The Exynos in natural mode is unperceivably red, however we can clearly see too bright tones above what they normally should be.


SpectraCal CalMAN - Snapdragon Vivid

The Snapdragon in Vivid mode is ever so slightly too blue, but the gamma is off and again too dark.


SpectraCal CalMAN - Snapdragon Natural

Finally, the Snapdragon in Natural mode is the only mode that is near perfect, with correct gamma and a hard to perceive slight shift towards red.

 
SpectraCal CalMAN
Exynos - Snapdragon

Display Measurement - Saturation Accuracy - sRGB dE2000

Continuing with saturation accuracy measurements, we see that in that in Natural mode on both phones we’re getting similar results with dE2000 deviations of 1.68 for the Exynos and 1.48 for the Snapdragon. Both phones share the same issue of having offset red mid-level saturations.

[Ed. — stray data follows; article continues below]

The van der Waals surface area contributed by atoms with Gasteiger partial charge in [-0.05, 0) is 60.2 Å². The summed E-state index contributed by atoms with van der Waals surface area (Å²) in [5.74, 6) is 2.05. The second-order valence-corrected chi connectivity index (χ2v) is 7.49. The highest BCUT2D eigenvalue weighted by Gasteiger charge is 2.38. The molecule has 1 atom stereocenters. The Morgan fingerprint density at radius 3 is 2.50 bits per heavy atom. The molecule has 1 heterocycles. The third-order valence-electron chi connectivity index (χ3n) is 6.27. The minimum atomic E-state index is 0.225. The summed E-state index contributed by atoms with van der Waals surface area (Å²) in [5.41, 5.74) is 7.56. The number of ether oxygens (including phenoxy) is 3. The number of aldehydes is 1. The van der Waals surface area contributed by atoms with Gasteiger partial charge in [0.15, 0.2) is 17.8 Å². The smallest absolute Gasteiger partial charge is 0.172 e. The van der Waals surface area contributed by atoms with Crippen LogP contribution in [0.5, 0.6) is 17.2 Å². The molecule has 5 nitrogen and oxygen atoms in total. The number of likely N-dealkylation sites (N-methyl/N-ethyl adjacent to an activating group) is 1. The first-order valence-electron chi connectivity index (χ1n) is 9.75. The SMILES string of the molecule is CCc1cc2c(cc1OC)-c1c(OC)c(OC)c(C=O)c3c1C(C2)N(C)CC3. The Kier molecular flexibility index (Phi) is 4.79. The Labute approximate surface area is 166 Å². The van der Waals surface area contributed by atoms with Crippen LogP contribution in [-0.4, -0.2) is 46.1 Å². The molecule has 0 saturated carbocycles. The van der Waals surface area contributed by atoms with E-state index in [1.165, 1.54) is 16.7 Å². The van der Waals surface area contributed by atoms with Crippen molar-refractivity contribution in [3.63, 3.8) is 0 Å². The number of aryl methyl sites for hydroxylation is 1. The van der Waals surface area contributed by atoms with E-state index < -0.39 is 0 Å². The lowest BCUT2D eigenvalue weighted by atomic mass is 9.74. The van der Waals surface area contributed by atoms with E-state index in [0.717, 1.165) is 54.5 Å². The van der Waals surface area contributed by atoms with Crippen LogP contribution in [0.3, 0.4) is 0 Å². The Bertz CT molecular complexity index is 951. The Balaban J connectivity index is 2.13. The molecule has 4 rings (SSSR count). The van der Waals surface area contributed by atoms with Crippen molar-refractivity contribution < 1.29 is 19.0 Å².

SpectraCal CalMAN
Exynos - Samsung S-Browser

Testing the Display P3 patterns in Natural mode is a bit of a headache. Samsung introduced colour management with the Galaxy S10, however there’s one gigantic caveat: The OS can’t display content of different gamuts alongside each other. For example, viewing P3 pictures in Samsung’s default S-Browser results in incorrectly clipped saturations, and in effect the browser is still limited to sRGB content.

Out of all applications I’ve tested on the Galaxy S10, Samsung’s only app that supports wide gamut content is the Gallery app, but again with a big caveat. It only switches over to wide gamut when opening up a picture, and when in thumbnail mode the content is still limited to sRGB. Apple’s iPhone Photos app doesn’t have this issue and is able to display P3 thumbnails alongside sRGB thumbnails.


SpectraCal CalMAN
Exynos - Samsung Gallery vs Chrome P3 Forced